random access memory (RAM), wh!
ich is a memory designed to give
almost constant access to any particular piece of information (Hall, 75). These machines had punched-card or punched-tape
input and output devices and RAMs of 1000-word capacity. Physically, they were much more compact than ENIAC: some
were about the size of a grand piano and required 2500 small electron tubes. This was quite an improvement over the earlier
machines. The first-generation stored-program computers required considerable maintenance, usually attained 70% to 80%
reliable operation, and were used for 8 to 12 years. Typically, they were programmed directly in machine language, although
by the mid-1950s progress had been made in several aspects of advanced programming. This group of machines included
EDVAC and UNIVAC, the first commercially available computers (Hazewindus, 102).The UNIVAC was developed by John
W. Mauchley and John Eckert, Jr. in the 1950s. Together they had formed the Mauchley-Eckert Computer Corporation,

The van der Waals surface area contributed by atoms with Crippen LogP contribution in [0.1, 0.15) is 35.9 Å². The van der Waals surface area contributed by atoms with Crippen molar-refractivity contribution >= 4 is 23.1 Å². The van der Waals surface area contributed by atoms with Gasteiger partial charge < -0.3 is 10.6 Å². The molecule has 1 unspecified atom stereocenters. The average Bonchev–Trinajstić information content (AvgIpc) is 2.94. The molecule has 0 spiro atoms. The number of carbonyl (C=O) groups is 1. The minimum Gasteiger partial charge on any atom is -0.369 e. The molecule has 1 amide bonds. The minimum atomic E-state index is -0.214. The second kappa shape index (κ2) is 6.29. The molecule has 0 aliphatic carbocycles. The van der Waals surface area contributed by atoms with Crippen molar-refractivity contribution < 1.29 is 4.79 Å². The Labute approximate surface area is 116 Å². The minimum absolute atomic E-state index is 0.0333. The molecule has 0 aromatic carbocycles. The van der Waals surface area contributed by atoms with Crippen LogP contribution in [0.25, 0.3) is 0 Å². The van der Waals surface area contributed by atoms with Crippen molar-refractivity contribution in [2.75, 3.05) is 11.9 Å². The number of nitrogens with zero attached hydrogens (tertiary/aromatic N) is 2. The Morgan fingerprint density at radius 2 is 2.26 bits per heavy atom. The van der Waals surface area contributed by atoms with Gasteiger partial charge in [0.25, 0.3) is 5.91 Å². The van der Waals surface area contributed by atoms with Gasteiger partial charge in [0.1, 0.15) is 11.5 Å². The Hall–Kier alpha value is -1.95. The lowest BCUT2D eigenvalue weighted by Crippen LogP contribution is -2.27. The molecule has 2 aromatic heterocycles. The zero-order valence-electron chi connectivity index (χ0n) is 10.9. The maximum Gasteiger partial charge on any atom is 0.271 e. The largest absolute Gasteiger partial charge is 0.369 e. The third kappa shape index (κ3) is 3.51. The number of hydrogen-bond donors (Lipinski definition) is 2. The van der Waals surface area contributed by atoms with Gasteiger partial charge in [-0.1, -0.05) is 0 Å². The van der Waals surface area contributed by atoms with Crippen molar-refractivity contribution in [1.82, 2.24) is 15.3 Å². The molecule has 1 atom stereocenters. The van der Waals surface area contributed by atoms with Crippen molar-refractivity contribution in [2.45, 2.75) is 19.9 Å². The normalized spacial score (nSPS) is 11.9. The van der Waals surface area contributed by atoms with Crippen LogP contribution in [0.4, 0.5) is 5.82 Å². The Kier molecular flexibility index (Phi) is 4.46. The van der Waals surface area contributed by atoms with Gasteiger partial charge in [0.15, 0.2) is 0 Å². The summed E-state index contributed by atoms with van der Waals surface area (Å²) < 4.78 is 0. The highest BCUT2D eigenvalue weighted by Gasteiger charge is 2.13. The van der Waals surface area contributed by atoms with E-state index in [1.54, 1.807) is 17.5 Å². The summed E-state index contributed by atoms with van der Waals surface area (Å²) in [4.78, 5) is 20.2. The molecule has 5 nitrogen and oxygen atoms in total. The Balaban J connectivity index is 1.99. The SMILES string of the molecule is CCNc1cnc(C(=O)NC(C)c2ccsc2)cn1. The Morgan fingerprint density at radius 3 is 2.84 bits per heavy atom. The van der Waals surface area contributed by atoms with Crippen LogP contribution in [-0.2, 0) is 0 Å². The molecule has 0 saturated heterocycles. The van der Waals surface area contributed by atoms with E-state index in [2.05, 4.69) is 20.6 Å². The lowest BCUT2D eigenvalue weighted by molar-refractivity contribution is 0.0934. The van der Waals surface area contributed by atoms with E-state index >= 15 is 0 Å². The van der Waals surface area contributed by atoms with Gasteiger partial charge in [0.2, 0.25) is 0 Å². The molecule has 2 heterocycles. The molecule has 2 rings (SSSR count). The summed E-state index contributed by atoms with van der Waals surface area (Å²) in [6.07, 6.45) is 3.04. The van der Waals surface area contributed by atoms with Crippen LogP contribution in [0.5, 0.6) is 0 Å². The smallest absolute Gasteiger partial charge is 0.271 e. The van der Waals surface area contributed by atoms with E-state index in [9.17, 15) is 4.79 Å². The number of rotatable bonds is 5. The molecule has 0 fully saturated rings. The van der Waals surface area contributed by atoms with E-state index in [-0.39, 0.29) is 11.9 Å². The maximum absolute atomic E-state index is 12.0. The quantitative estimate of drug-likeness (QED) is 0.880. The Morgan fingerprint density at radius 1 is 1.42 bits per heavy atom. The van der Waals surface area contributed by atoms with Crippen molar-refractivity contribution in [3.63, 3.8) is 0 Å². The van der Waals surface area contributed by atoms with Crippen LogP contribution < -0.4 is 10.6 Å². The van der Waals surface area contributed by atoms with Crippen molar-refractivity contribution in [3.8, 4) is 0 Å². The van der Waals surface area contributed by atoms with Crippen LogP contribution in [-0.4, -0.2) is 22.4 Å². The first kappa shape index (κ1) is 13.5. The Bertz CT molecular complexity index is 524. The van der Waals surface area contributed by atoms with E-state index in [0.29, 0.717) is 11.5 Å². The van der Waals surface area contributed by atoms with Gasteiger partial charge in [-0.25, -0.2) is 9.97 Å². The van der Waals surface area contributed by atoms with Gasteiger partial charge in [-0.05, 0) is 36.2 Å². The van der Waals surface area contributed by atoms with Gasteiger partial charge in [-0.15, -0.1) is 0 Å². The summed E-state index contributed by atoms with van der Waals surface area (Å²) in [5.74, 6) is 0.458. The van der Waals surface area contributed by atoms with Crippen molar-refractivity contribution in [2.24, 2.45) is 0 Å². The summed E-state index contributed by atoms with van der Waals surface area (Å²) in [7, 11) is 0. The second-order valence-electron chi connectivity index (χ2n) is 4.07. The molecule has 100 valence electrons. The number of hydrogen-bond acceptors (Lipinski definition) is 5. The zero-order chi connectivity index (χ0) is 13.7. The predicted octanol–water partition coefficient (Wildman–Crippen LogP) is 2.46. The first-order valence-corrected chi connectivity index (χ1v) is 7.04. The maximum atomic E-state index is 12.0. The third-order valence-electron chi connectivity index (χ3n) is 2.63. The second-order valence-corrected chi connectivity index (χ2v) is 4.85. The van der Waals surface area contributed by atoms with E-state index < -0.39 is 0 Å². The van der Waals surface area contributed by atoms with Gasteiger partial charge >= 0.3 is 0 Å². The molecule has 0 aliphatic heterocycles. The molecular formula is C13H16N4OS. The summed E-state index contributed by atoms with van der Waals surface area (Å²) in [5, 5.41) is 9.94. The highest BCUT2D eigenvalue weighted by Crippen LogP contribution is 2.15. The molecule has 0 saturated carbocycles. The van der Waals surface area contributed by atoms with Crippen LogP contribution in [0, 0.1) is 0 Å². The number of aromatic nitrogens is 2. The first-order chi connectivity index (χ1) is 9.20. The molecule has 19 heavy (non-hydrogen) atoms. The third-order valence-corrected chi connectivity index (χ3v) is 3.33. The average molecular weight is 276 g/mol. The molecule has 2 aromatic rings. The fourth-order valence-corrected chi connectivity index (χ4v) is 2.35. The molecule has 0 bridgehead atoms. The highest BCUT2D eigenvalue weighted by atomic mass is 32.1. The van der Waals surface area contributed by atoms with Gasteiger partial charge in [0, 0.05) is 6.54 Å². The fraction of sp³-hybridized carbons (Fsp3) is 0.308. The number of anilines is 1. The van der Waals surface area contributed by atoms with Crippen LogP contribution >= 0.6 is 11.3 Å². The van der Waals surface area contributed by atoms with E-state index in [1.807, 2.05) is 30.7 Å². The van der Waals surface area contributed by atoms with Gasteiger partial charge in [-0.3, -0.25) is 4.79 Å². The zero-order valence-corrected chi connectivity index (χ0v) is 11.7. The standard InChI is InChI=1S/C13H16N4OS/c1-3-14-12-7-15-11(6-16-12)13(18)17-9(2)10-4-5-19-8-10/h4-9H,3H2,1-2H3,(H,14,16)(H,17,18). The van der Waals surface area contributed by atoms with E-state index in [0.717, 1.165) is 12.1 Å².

Americas first computer company in the 1940!
s. During the development of the
UNIVAC, they began to run short on funds and sold their company to the larger Remington-Rand Corporation. Eventually
they built a working UNIVAC computer. It was delivered to the U.S. Census Bureau in 1951 where it was used to help
tabulate the U.S. population (Hazewindus, 124).Early in the 1950s two important engineering discoveries changed the
electronic computer field. The first computers were made with vacuum tubes, but by the late 1950s computers were being
made out of transistors, which were smaller, less expensive, more reliable, and more efficient (Shallis, 40). In 1959, Robert
Noyce, a physicist at the Fairchild Semiconductor Corporation, invented the integrated circuit, a tiny chip of silicon that
contained an entire electronic circuit. Gone was the bulky, unreliable, but fast machine; now computers began to become more
compact, more reliable and have more capacity (Shallis, 49).These new technical discoveries rapidly found their way into new